The longevity of your shoulder pain depends upon early assessment, treatment or coaching technique interventions.  Early assessment is the quickest way to identify what is causing your swimmer’s shoulder, and then a treatment and coaching plan can be implemented to optimally return you to full training.  Chronic shoulder problems can often persist for 3 to 12 months if they are not attended to early enough.

Swimmer’s Shoulder Treatment

Swimmer’s shoulder is a common but complex complaint that we see at PhysioWorks and it is, unfortunately, an injury that often recurs if you return to swimming too quickly – especially if a thorough rehabilitation program is not completed.

Can You Swim with Shoulder Bursitis?

Shoulder bursitis is an inflammation of the bursa due to impingement. You will do yourself no favours by continuing to swim with a severely inflammed bursa. Mild bursitis sufferers can usually continue to swim with modifications to their swimming program while undergoing treatment.

Does Swimming Aggravate Your Rotator Cuff?

When your shoulder biomechanics, joint flexibility, muscle control, and soft tissue length are working optimally your rotator cuff will be functioning normally and usually strengthened by swimming. However, when your technique, training loads, muscle strength or flexibility is inadequate your rotator cuff can become injured and result in rotator cuff injuries such as rotator cuff tendinopathy or rotator cuff tears.

How Do You Prevent Swimmer’s Shoulders?

A swimmer screening is an ideal way to assess the current risk status of you developing swimmer’s shoulder. Importantly, the results of your screening will enable your physiotherapist to prescribe customised prevention exercises to reduce your risk of developing swimmer’s shoulder.

Our PhysioWorks swimmer physiotherapists provide club, school, and individual swimmer screening programs. Please contact us for more details.

Summary

There is no specific time frame for the rehabilitation of swimmer’s shoulder. Your time frame is individual to your training loads, swimming technique and your bodies ability to perform a normal swimming stroke. Your injury rehabilitation status will be determined by many factors during your physiotherapist’s clinical assessment. You’ll find that in most cases, your physiotherapist will seamlessly progress between the rehabilitation phases as your clinical assessment and function improves.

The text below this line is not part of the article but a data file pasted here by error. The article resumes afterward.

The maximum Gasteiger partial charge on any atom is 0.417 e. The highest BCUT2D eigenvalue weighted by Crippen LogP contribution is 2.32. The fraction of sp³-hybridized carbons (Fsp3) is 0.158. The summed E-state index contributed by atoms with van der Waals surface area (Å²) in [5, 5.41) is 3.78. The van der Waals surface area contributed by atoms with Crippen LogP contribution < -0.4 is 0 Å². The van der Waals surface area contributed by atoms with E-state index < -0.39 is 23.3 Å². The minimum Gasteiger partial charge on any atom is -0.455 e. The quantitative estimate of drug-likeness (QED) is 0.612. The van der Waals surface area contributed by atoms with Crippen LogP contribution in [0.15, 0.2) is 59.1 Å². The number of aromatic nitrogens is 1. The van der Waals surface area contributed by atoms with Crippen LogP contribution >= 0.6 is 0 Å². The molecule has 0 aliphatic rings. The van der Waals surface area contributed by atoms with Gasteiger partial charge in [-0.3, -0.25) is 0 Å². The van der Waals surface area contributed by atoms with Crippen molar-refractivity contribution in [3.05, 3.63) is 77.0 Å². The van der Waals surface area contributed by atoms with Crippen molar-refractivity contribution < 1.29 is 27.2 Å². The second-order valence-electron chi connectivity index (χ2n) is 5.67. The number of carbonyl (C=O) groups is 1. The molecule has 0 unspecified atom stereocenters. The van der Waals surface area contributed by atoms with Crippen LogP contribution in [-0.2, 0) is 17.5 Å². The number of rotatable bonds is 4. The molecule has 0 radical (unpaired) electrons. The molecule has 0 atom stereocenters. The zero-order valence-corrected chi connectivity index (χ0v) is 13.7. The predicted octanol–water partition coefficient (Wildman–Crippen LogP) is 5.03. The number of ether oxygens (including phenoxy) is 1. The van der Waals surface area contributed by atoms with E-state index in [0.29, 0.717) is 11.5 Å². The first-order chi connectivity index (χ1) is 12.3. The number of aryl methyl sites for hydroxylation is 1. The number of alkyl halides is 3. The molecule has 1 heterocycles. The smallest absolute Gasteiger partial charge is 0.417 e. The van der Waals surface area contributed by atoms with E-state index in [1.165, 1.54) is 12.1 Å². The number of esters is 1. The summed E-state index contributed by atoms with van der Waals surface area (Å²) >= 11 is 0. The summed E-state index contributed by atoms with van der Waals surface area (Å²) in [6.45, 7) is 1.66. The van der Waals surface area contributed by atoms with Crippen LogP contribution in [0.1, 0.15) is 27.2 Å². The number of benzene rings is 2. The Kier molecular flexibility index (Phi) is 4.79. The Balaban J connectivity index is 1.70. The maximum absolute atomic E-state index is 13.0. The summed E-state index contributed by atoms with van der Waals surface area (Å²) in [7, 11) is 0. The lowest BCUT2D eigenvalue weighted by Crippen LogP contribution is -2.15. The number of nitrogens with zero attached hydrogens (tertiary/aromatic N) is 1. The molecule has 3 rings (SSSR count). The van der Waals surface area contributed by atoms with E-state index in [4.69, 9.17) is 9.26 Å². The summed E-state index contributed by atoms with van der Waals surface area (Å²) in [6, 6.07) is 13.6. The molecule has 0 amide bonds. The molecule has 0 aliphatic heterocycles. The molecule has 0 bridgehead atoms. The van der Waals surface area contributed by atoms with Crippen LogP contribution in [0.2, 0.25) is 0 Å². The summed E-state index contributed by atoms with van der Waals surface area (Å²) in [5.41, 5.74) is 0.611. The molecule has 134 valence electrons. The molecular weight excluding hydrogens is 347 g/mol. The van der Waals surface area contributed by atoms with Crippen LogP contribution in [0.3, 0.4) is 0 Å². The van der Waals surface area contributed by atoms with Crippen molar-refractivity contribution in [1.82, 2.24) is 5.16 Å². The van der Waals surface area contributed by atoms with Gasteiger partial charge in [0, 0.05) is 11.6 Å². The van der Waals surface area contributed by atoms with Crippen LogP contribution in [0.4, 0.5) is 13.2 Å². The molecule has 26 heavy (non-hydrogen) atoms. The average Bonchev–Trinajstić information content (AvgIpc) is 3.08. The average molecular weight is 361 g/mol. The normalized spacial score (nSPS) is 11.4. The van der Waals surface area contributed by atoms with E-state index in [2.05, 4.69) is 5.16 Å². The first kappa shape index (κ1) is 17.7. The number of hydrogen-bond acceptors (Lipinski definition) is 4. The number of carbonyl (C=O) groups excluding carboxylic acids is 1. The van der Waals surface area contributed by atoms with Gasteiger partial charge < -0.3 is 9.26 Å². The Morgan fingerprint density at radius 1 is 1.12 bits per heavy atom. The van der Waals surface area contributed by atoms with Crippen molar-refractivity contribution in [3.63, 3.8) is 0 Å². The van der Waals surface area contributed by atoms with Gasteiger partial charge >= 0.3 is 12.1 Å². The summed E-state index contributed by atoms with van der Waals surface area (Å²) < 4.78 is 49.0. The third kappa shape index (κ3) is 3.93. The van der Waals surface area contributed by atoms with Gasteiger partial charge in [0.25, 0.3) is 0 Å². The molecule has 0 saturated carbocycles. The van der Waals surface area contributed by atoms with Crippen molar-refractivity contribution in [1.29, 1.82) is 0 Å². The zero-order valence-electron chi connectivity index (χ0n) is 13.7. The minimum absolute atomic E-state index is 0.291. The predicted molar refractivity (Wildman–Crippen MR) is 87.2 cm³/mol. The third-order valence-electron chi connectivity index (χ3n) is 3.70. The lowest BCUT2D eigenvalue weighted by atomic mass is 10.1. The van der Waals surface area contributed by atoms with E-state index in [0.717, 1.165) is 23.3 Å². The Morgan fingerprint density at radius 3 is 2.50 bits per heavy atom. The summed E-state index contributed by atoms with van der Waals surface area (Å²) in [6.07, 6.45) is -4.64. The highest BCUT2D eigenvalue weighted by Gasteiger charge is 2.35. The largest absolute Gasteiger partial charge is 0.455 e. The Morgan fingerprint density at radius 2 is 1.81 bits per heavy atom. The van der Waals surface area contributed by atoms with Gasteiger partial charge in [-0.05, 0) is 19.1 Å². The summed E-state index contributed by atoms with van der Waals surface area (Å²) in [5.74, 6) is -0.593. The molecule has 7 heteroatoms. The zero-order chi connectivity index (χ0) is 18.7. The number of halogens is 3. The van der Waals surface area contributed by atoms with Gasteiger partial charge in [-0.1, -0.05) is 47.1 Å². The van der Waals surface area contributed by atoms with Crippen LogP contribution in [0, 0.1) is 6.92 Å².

It is also important to note that each progression must be carefully monitored as attempting to progress too soon to the next level can lead to re-injury and frustration. Ideally, your swim coach and physiotherapist should be communicating regularly throughout your rehabilitation phases.

Common Shoulder Pain & Injury Conditions

Rotator Cuff

Adhesive Capsulitis

Shoulder Bursitis

Shoulder Instability

Acromioclavicular Joint

Bone Injuries

Post-Operative Physiotherapy

Muscle Conditions

Systemic Conditions

Referred Pain

Shoulder Treatment

Researchers have discovered that managing your shoulder injury with physiotherapy is usually successful. Typically, you have two options: non-operative or a surgical approach. Your condition will dictate which option is best for you at this time. Non-operative care is conservative rehabilitation.

If shoulder surgery is required, then your physiotherapist may undertake:

  • Pre-operative rehabilitation  - to either try a non-operative treatment approach or to condition and prepare your body for a surgical procedure.
  • Post-operative physiotherapy - to safely and methodically regain your normal range of movement, strength, speed and function.

PhysioWorks physiotherapists have a special interest and an excellent working relationship with leading shoulder surgeons. Our physiotherapy team provide you with both conservative and post-operative shoulder rehabilitation options. We aim for you attaining the best possible outcome for your shoulder injury.